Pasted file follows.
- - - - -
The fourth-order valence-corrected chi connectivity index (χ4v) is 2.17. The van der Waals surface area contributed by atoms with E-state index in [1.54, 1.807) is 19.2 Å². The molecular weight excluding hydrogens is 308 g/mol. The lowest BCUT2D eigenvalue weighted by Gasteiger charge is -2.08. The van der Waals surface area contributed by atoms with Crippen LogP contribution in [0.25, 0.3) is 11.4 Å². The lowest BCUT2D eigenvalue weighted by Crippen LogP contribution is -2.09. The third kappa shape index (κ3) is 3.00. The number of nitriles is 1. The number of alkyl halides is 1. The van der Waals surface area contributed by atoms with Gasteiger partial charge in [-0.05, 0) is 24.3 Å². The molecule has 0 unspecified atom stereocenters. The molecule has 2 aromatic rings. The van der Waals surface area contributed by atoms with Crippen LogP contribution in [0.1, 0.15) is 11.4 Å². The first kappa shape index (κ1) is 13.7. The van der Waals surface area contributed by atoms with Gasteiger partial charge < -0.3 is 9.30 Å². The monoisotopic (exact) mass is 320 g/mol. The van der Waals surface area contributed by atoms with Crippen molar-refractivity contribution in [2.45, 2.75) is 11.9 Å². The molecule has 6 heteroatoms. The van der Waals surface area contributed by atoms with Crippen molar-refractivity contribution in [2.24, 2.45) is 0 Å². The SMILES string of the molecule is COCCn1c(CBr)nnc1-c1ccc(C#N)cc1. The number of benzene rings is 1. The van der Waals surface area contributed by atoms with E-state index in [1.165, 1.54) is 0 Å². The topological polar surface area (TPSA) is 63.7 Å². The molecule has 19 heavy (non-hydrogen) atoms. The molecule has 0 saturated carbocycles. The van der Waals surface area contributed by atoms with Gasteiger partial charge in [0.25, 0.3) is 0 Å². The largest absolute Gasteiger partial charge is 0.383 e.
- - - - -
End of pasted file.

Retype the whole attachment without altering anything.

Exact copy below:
The fourth-order valence-corrected chi connectivity index (χ4v) is 2.17. The van der Waals surface area contributed by atoms with E-state index in [1.54, 1.807) is 19.2 Å². The molecular weight excluding hydrogens is 308 g/mol. The lowest BCUT2D eigenvalue weighted by Gasteiger charge is -2.08. The van der Waals surface area contributed by atoms with Crippen LogP contribution in [0.25, 0.3) is 11.4 Å². The lowest BCUT2D eigenvalue weighted by Crippen LogP contribution is -2.09. The third kappa shape index (κ3) is 3.00. The number of nitriles is 1. The number of alkyl halides is 1. The van der Waals surface area contributed by atoms with Gasteiger partial charge in [-0.05, 0) is 24.3 Å². The molecule has 0 unspecified atom stereocenters. The molecule has 2 aromatic rings. The van der Waals surface area contributed by atoms with Crippen LogP contribution in [0.1, 0.15) is 11.4 Å². The first kappa shape index (κ1) is 13.7. The van der Waals surface area contributed by atoms with Gasteiger partial charge < -0.3 is 9.30 Å². The monoisotopic (exact) mass is 320 g/mol. The van der Waals surface area contributed by atoms with Crippen molar-refractivity contribution in [2.45, 2.75) is 11.9 Å². The molecule has 6 heteroatoms. The van der Waals surface area contributed by atoms with Crippen molar-refractivity contribution in [2.24, 2.45) is 0 Å². The SMILES string of the molecule is COCCn1c(CBr)nnc1-c1ccc(C#N)cc1. The number of benzene rings is 1. The van der Waals surface area contributed by atoms with E-state index in [1.165, 1.54) is 0 Å². The topological polar surface area (TPSA) is 63.7 Å². The molecule has 19 heavy (non-hydrogen) atoms. The molecule has 0 saturated carbocycles. The van der Waals surface area contributed by atoms with Gasteiger partial charge in [0.25, 0.3) is 0 Å². The largest absolute Gasteiger partial charge is 0.383 e.